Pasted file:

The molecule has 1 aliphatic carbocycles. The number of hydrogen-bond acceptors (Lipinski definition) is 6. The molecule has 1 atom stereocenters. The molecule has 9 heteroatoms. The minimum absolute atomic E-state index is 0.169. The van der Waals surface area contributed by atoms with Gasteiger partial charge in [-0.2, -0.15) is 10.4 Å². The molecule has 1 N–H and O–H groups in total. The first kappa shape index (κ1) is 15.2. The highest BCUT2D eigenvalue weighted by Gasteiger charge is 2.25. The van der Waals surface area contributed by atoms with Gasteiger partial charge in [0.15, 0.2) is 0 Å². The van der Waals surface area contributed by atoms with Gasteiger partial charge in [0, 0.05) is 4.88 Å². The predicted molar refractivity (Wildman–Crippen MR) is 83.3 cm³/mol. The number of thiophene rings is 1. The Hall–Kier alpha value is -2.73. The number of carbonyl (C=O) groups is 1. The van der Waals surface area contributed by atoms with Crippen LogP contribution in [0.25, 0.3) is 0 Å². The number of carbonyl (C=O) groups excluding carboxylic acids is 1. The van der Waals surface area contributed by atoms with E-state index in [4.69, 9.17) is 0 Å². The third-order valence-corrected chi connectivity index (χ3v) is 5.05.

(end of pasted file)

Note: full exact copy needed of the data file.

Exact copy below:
The molecule has 1 aliphatic carbocycles. The number of hydrogen-bond acceptors (Lipinski definition) is 6. The molecule has 1 atom stereocenters. The molecule has 9 heteroatoms. The minimum absolute atomic E-state index is 0.169. The van der Waals surface area contributed by atoms with Gasteiger partial charge in [-0.2, -0.15) is 10.4 Å². The molecule has 1 N–H and O–H groups in total. The first kappa shape index (κ1) is 15.2. The highest BCUT2D eigenvalue weighted by Gasteiger charge is 2.25. The van der Waals surface area contributed by atoms with Gasteiger partial charge in [0.15, 0.2) is 0 Å². The van der Waals surface area contributed by atoms with Gasteiger partial charge in [0, 0.05) is 4.88 Å². The predicted molar refractivity (Wildman–Crippen MR) is 83.3 cm³/mol. The number of thiophene rings is 1. The Hall–Kier alpha value is -2.73. The number of carbonyl (C=O) groups is 1. The van der Waals surface area contributed by atoms with Crippen LogP contribution in [0.25, 0.3) is 0 Å². The number of carbonyl (C=O) groups excluding carboxylic acids is 1. The van der Waals surface area contributed by atoms with E-state index in [4.69, 9.17) is 0 Å². The third-order valence-corrected chi connectivity index (χ3v) is 5.05.